IN THE JOURNAL | COVER STORY
How Islam learned to adapt in 'Nusantara'
April-June 2015
By: Yahya Cholil Staquf

Nusantara’s ulama introduced Islamic mysticism (tasawwuf) and a variety of spiritual brotherhoods (tariqa) established by their predecessors in the Middle East to local communities throughout the East Indies archipelago. Their teachings on Islamic mysticism elicited an enthusiastic response from locals and soon became the prevailing image/face of Nusantara Islam.

In fact, mysticism became the primary attraction of Islam to local communities throughout the region, for it is compatible with the long-established mystical traditions prevalent throughout Nusantara. In a Strategic Review article titled “Indonesia’s Big Idea: Resolving the Bitter Global Debate on Islam,” authors Kyai Haji A. Mustafa Bisri and C. Holland Taylor described the principal elements of Islamic mysticism, which have become integral to the spiritual orientation/cultural heritage of Nusantara and form its basic character.

Two brief citations may serve to illustrate the manner in which Mpu Tantular’s concept of Bhinneka Tunggal Ika parallels the worldview held by the renowned Persian poet and mystic Jalal ad-Din Rumi (1207-1273):

The difference among men results from the outward name; when you reach the inner meaning you reach peace. Oh marrow of existence! It is because of the perspective in question that there is a difference between a Muslim, a Zoroastrian and a Jew. … Every prophet and every saint hath a way, but it leads to God; all the ways are really one.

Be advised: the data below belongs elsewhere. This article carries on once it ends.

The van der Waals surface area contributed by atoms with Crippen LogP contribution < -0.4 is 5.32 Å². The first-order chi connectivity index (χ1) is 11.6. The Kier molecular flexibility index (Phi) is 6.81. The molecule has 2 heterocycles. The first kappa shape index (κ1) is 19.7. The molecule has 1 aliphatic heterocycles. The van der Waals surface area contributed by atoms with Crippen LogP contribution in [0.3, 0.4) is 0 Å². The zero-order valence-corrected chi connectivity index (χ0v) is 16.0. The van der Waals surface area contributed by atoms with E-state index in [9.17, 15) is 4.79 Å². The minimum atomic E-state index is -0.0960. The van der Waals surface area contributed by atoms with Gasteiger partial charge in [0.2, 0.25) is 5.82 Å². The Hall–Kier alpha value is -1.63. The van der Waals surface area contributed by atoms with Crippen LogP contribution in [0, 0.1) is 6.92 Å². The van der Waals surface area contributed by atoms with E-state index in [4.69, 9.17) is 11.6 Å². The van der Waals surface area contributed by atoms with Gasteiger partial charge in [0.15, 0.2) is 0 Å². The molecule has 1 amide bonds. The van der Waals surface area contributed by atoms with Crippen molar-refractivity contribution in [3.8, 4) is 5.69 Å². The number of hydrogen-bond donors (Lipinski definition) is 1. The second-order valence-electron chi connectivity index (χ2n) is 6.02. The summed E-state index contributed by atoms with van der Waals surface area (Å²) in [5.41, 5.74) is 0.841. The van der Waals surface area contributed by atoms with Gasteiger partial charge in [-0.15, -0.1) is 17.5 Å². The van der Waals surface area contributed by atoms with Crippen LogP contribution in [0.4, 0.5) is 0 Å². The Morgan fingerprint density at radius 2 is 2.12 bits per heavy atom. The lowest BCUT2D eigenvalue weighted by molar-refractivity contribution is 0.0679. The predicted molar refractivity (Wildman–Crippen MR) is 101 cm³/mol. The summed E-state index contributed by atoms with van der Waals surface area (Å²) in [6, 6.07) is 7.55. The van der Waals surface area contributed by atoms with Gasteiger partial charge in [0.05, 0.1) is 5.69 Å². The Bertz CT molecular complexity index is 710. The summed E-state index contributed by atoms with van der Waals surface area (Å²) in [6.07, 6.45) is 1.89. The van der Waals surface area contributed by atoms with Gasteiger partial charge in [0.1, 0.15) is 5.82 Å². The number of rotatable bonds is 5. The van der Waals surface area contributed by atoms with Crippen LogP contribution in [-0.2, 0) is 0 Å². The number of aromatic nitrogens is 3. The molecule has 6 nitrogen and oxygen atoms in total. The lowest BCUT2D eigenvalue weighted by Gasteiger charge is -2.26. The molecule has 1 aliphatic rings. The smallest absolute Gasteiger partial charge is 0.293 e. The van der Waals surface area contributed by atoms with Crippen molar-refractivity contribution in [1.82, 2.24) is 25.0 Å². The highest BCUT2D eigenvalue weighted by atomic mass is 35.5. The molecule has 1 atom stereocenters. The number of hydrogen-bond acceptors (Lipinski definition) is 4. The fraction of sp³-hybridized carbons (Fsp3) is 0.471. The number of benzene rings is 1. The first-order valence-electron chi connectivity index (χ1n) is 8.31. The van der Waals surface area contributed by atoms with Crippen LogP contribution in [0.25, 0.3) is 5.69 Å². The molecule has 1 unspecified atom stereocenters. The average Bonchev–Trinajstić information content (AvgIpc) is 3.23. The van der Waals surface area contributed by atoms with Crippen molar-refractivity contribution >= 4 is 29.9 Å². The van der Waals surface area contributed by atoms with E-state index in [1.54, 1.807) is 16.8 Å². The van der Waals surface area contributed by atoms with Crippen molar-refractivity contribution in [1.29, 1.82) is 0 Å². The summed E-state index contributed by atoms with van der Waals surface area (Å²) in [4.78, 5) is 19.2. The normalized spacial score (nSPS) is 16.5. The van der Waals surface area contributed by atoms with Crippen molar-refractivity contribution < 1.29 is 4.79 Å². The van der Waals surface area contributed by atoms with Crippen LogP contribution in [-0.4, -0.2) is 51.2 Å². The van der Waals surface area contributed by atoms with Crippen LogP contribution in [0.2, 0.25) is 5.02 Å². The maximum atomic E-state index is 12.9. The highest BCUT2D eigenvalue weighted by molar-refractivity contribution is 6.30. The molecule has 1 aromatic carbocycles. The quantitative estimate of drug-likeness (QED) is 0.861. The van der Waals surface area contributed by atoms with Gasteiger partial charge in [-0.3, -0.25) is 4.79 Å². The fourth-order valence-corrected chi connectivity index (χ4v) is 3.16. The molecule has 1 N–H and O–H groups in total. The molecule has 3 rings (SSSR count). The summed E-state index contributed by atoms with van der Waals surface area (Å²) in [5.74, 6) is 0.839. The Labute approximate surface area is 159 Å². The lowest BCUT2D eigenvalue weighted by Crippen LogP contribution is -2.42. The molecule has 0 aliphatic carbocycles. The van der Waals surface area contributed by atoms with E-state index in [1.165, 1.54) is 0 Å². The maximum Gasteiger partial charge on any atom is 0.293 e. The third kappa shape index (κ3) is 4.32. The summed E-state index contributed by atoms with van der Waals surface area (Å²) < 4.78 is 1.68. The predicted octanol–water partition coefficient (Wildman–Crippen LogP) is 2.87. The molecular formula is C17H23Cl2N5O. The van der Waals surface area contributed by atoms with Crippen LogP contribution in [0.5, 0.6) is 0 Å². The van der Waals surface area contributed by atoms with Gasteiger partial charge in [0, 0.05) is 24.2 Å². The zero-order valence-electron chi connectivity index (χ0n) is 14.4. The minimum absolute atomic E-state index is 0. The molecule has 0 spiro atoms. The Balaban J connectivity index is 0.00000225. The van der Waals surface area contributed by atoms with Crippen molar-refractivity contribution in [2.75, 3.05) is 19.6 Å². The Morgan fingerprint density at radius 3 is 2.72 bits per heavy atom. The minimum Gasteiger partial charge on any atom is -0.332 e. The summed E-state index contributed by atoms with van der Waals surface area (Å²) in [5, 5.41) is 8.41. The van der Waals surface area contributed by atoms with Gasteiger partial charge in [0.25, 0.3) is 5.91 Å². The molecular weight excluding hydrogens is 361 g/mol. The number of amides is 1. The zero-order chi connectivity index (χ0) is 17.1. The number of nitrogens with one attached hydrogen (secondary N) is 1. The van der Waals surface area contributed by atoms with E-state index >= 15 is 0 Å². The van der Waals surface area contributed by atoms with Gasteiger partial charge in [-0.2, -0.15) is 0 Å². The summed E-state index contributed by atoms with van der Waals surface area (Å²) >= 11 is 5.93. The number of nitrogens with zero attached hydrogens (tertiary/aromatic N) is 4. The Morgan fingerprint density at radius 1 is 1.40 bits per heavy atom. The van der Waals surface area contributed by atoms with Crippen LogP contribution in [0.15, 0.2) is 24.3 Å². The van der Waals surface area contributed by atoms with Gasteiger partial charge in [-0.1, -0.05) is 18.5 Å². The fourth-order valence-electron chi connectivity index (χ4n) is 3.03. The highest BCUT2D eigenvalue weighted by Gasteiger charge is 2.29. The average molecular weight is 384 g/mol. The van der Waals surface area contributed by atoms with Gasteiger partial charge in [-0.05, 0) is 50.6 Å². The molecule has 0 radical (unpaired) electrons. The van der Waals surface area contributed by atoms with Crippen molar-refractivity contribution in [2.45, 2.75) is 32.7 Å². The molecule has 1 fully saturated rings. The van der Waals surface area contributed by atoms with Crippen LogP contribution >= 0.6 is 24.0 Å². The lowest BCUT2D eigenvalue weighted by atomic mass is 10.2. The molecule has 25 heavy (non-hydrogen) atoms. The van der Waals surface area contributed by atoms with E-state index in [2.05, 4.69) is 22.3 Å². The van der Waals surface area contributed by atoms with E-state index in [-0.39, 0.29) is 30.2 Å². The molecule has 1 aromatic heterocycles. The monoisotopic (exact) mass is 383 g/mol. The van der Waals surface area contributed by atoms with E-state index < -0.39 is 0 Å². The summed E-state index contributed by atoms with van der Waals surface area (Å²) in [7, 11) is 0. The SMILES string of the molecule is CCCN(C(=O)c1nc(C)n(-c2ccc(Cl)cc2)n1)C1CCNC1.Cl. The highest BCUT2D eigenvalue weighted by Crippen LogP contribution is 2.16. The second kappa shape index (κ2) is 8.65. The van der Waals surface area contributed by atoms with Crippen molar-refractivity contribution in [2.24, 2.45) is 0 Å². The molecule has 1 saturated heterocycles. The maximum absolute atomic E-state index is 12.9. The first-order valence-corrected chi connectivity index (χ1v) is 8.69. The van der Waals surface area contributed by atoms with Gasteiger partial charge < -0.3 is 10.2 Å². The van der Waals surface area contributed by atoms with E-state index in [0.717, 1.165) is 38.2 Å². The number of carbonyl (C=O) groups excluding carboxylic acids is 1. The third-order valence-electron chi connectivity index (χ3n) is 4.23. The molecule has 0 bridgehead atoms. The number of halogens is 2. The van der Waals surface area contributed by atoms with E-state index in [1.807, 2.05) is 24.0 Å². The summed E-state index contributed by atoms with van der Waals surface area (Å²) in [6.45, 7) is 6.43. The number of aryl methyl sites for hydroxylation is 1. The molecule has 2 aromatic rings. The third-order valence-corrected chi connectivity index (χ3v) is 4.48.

The Spanish-born Sufi Ibn ’Arabi (1165-1240), who is often referred to as Shaykh al-Akbar, or The Great Master, expressed a similar view when he wrote:

My heart has become capable of every form; it is a pasture for gazelles and a cloister for Christian monks, and a temple for idols, and the pilgrim’s Ka'ba, and the tables of the Torah and the book of the Koran. I follow the religion of Love, whichever way his camels take. My religion and my faith is the true religion.

Significantly, Jalal ad-Din Rumi and Ibn ’Arabi are two of the most authoritative figures within the realm of Islamic spirituality and mysticism.

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